The Zillow iBuyer program failure is a complicated and nuanced issue.

What was the Zillow iBuyer Program?

The Zillow iBuyer program was a program where Zillow would buy a home directly from a homeowner/seller to allow the homeowner not to have showings, get the home ready to show, etc. Zillow then would own the house after it closed, would potentially do some repairs, and then place the house back on the market to resell.

Many people know Zillow and the Zillow “Zestimate” provided on the website and app for most homes in the United States. I have written multiple times about how sometimes the Zillow Zestimate may not always be a good representation of an actual house’s value.


Zillow Zestimates Still Incorrect

More specifically to Towson Zillow Zestimates:

Towson Zillow Zestimates Incorrect and Problematic

Zillow Zestimate for Towson Real Estate May Be Misleading

Misleading Towson Zillow Zestimates Explained Further

Incorrect Towson Zillow Zestimates Strike Again

Baltimore Zillow Zestimates Still Off 

A New Low for Incorrect Zillow Zestimates

I have been reading a number of articles about the Zillow iBuying program and its’ ultimate failure, and multiple sources refer to the Zestimates as potentially part of the issue.

From a Wired article titled “Why Zillow Couldn’t Make Algorithmic House Pricing Work”:

ZILLOW’S ZESTIMATE OF home values has become a go-to reference for US homeowners. But when Zillow tried to use its algorithm to buy and sell homes, it badly misread the market.

Also in the Wired article, a quote from the Zillow CEO:

“We’ve determined the unpredictability in forecasting home prices far exceeds what we anticipated and continuing to scale Zillow Offers, the company’s home buying program, would result in too much earnings and balance-sheet volatility,” Zillow cofounder and CEO Rich Barton said.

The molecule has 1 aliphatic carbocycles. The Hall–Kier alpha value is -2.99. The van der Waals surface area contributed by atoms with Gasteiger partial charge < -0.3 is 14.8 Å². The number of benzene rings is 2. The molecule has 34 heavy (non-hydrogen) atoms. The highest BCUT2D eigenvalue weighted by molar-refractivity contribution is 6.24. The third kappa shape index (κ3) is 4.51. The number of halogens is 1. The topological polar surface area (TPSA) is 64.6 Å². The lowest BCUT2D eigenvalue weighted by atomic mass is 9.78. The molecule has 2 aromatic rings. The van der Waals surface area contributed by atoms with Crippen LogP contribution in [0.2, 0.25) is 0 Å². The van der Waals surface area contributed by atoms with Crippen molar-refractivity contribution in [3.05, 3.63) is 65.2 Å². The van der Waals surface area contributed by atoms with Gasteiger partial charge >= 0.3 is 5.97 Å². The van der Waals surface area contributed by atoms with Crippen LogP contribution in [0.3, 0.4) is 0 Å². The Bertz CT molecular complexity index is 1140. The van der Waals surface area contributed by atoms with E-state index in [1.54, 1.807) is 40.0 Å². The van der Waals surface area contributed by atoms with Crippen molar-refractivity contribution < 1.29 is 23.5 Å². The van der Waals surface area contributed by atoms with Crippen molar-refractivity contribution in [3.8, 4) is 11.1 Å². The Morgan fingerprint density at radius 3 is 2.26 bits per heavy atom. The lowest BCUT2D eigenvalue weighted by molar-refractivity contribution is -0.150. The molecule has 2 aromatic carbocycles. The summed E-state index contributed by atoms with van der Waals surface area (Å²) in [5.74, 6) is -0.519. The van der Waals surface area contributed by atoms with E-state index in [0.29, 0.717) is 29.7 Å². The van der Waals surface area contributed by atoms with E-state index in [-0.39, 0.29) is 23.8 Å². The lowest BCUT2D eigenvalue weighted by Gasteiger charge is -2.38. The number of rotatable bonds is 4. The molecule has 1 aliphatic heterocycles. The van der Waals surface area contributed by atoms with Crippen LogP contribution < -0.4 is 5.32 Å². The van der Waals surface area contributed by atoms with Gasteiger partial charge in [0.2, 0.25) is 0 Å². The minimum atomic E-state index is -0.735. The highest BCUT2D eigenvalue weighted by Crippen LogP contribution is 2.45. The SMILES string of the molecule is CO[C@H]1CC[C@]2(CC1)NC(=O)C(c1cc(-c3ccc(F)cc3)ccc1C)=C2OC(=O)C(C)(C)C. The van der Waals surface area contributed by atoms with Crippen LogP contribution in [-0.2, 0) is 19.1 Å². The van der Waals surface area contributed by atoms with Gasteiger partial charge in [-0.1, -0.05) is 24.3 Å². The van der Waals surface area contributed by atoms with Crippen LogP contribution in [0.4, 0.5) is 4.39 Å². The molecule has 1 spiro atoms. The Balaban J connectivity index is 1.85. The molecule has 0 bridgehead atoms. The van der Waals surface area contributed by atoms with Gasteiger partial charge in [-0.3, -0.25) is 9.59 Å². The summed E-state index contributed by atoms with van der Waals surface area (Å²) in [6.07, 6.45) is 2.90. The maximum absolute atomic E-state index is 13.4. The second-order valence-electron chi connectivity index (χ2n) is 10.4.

A MoneyWise article called “Homebuyers and sellers: What Zillow’s fiasco can teach you about property pricing” says:

“Zillow was so confident in its pricing algorithm that it said earlier this year its Zestimates would serve as the initial offer price on eligible homes. That didn’t last.

The company recently announced that it was exiting the iBuying business. In a quarterly earnings call, CEO Rich Barton said Zillow was unable to correctly forecast future home prices amid volatility in the pandemic-driven housing frenzy.”

A Geekwire article titled “Zillow to shutter home buying business and lay off 2,000 employees as its big real estate bet falters” provided information obtained from a letter to shareholders:

Zillow as a result was unable to accurately forecast the price of homes three to six months in the future, and was forced to think about making Zillow Offers an even larger business.

Barton said “the business would only become consistently profitable at scale. We have determined this large scale would require too much equity capital, create too much volatility in our earnings and balance sheet, and ultimately result in far lower return on equity than we imagined.”

There are a number of other articles to review. This reminds me again about just how local real estate markets are.

When considering buying or selling a home, please contact and hire a local real estate professional to help guide you through the process.

When buying or selling a Timonium home or Towson or Greater Baltimore area home, contact me! I would be pleased to be of service!